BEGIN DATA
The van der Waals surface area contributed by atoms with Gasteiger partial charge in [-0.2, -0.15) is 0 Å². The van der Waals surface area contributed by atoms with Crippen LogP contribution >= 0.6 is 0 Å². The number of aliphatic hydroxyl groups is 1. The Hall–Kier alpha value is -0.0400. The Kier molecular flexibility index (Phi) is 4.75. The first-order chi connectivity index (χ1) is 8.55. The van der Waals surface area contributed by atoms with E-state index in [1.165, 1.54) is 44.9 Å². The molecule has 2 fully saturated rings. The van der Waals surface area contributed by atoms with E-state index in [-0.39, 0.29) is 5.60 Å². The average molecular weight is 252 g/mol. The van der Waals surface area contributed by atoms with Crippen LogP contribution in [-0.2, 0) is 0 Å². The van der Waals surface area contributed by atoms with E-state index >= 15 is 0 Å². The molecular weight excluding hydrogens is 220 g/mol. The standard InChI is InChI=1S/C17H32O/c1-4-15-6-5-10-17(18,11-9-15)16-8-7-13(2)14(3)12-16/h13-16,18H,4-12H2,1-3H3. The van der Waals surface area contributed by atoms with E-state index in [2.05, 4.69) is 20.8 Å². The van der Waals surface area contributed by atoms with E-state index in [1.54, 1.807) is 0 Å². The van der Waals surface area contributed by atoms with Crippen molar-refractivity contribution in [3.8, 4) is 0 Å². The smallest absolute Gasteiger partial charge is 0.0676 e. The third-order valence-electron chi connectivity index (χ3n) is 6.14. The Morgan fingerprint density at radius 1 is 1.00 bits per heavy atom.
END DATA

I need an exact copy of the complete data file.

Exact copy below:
The van der Waals surface area contributed by atoms with Gasteiger partial charge in [-0.2, -0.15) is 0 Å². The van der Waals surface area contributed by atoms with Crippen LogP contribution >= 0.6 is 0 Å². The number of aliphatic hydroxyl groups is 1. The Hall–Kier alpha value is -0.0400. The Kier molecular flexibility index (Phi) is 4.75. The first-order chi connectivity index (χ1) is 8.55. The van der Waals surface area contributed by atoms with E-state index in [1.165, 1.54) is 44.9 Å². The molecule has 2 fully saturated rings. The van der Waals surface area contributed by atoms with E-state index in [-0.39, 0.29) is 5.60 Å². The average molecular weight is 252 g/mol. The van der Waals surface area contributed by atoms with Crippen LogP contribution in [-0.2, 0) is 0 Å². The van der Waals surface area contributed by atoms with E-state index >= 15 is 0 Å². The molecular weight excluding hydrogens is 220 g/mol. The standard InChI is InChI=1S/C17H32O/c1-4-15-6-5-10-17(18,11-9-15)16-8-7-13(2)14(3)12-16/h13-16,18H,4-12H2,1-3H3. The van der Waals surface area contributed by atoms with E-state index in [2.05, 4.69) is 20.8 Å². The van der Waals surface area contributed by atoms with E-state index in [1.54, 1.807) is 0 Å². The van der Waals surface area contributed by atoms with Crippen molar-refractivity contribution in [3.8, 4) is 0 Å². The smallest absolute Gasteiger partial charge is 0.0676 e. The third-order valence-electron chi connectivity index (χ3n) is 6.14. The Morgan fingerprint density at radius 1 is 1.00 bits per heavy atom.